I read once that every era of American history has its own defining frontier of constitutional law, the battlefield on which many of its most contentious issues gets fought. Arguably say, in the post-Civil War era it was the meaning of citizenship. In the 1920s freedom of speech. The post-War civil rights era defined the meaning of the equal protection clause. Maybe our current era’s biggest fight is over the limits of govt regulation of business. And so on.
Okay, this “one-era, one-constitutional right fight” idea is overstated. Americans fight over every constitutional right all of the time. Still, that same book made a very interesting prediction: That the 21st century’s main constitutional battlefield will be the right to privacy. Hence this topic idea of mine.
Privacy is a huge, multifaceted issue. We old timers think of it mainly in terms of Roe v. Wade and reproductive rights, since an implied right of privacy was the controversial basis for deciding Roe. But, there are a half dozen or so major types of privacy that have some protections under the law, such as personal (bodily) privacy, privacy of behavior, privacy of thoughts and feelings, privacy of communications, data privacy, and privacy of association. Here is a list of “issues in privacy” that concern just one of these realms, according to one digital privacy advocacy group:
Anonymity, Biometrics, CALEA, Cell Tracking, Cyber Security Legislation, Digital Books, Do Not Track, Encrypting the Web, International Privacy Standards, Locational Privacy, Mandatory Data Retention, Mass Surveillance Technologies, Medical Privacy, National Security Letters, NSA Spying, Online Behavioral Tracking, Open Wireless, PATRIOT Act, Pen Trap, Printers, Real ID, RFID, Search Engines, Search Incident to Arrest, Social Networks, Student Privacy, Surveillance Drones, Travel Screening.
I don’t even know what some of those are. Fortunately, as we covered when we discussed natural rights recently, not every concern people have is a constitutional issue. Something can be protected by positive law without it being a constitutional right. Still, most Americans probably believe they have a constitutional right to privacy, and so do I. I think debating the meaning and limits of this right will make an interesting evening – and a useful one too, since the Supreme Court is going to decide a major abortion case this term.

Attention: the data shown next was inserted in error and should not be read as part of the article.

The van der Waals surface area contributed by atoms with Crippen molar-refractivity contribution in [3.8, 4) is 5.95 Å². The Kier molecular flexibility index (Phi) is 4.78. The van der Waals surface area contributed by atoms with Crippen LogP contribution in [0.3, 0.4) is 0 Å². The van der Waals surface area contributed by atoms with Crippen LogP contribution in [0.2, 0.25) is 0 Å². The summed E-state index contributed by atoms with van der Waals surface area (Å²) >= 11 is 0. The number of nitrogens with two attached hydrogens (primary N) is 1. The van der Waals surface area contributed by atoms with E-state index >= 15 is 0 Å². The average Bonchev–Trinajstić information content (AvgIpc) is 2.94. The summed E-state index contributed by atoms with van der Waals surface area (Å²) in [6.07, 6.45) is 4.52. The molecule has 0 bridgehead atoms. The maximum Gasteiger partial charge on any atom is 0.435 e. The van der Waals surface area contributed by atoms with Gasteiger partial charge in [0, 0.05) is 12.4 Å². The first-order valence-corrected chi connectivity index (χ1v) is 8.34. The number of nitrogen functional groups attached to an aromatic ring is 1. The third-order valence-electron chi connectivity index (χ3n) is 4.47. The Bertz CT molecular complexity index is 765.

My short introduction on Monday will be a festive review of the do we have a right to privacy issue and of the major frontiers of the privacy debate.
Discussion Questions –
- What are the major “types” of privacy? Privacy about what and from whom?
- What are the arguments that the Constitution does/does not contain an implied right to privacy?
- Who cares? Why is a constitutional right to privacy so important?
- What are the frontier issues of privacy in a digital world? What major laws are in play?
- Discuss specific privacy issues; e.g., NSA/surveillance state, reproductive freedom, corporate data mining and info sharing, etc.
SUGGESTED BACKGROUND READING –
- Privacy means different things to different Americans, and their privacy worries reflect that.
- Does the Constitution guarantee a right to privacy
- Some libertarians believe in a right to privacy and say it reinforces limited govt.
- Law, Shmaw – Privacy is disappearing so fast that if you’re not paranoid these days, you’re crazy! Recommended.
- [UPDATE: It’s late on Sunday, but here is a very useful discussion of the many aspects of privacy – legal, philosophical, practical, technological.]
Next Week – What was the Cold War all about?